He is best known for the Metamorphoses, a 15-book continuous mythological narrative written in the meter of epic, and for collections of love poetry in elegiac couplets, especially the Amores (“Love Affairs”) and Ars Amatoria (“The Art of Love”). His poetry was much imitated during Late Antiquity and the Middle Ages, and greatly influenced Western art and literature. The Metamorphoses remains one of the most important sources of classical mythology.[2]

Ovid is traditionally ranked alongside Virgil and Horace, his older contemporaries, as one of the three canonic poets of Latin literature. He was the first major Roman poet to begin his career during the reign of Augustus,[3] and the Imperial scholar Quintilian considered him the last of the Latin love elegists.[4] He enjoyed enormous popularity, but, in one of the mysteries of literary history, he was sent by Augustus into exile in a remote province on the Black Sea, where he remained until his death. Ovid himself attributes his exile to carmen et error, “a poem and a mistake”, but his discretion in discussing the causes has resulted in much speculation among scholars.

Ovid’s prolific poetry includes the Heroides, a collection of verse epistles written as though by mythological heroines to the lovers who abandoned them; the Fasti, an incomplete six-book exploration of Roman religion with a calendar structure; and the Tristia and Epistulae ex Ponto, two collections of elegies in the form of complaining letters from his exile. His shorter works include the Remedia Amoris (“Cure for Love”), the curse-poem Ibis, and an advice poem on women’s cosmetics. He wrote a lost tragedy, Medea, and mentions that some of his other works were adapted for staged performance.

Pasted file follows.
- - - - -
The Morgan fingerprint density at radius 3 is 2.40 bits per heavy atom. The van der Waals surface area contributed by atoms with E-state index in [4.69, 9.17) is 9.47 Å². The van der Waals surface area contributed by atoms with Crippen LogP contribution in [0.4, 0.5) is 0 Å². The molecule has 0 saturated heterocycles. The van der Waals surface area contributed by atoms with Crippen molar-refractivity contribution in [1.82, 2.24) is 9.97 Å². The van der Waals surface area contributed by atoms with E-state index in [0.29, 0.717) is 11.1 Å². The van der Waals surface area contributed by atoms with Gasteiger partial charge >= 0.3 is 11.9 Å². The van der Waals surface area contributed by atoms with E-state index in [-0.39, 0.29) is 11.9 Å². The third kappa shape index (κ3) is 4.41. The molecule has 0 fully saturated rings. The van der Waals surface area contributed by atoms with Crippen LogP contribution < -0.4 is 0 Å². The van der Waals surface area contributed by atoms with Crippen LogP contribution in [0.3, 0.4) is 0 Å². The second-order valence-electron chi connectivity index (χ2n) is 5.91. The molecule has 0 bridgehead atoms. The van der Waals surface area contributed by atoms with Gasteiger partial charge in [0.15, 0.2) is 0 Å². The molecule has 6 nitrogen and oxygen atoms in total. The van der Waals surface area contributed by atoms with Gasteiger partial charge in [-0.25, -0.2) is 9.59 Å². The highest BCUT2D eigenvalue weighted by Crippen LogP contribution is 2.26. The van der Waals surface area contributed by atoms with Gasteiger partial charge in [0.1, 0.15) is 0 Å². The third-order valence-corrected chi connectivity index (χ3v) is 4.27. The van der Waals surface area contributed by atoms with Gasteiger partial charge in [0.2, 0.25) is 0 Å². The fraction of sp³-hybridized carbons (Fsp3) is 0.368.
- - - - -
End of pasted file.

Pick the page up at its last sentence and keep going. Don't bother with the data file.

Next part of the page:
Contents  [hide]

1              Life

1.1          Birth, early life, and marriage

1.2          Literary success

1.3          Exile to Tomis

1.4          Death

2              Works

2.1          Heroides (“The Heroines”)

2.2          Amores (“The Loves”)

2.3          Medicamina Faciei Femineae (“Women’s Facial Cosmetics”)

2.4          Ars Amatoria (“The Art of Love”)

2.5          Remedia Amoris (“The Cure for Love”)

2.6          Metamorphoses (“Transformations”)

2.7          Fasti (“The Festivals”)

2.8          Ibis (“The Ibis”)

2.9          Tristia (“Sorrows”)

2.10        Epistulae ex Ponto (“Letters from the Black Sea”)

2.11        Lost works

3              Spurious works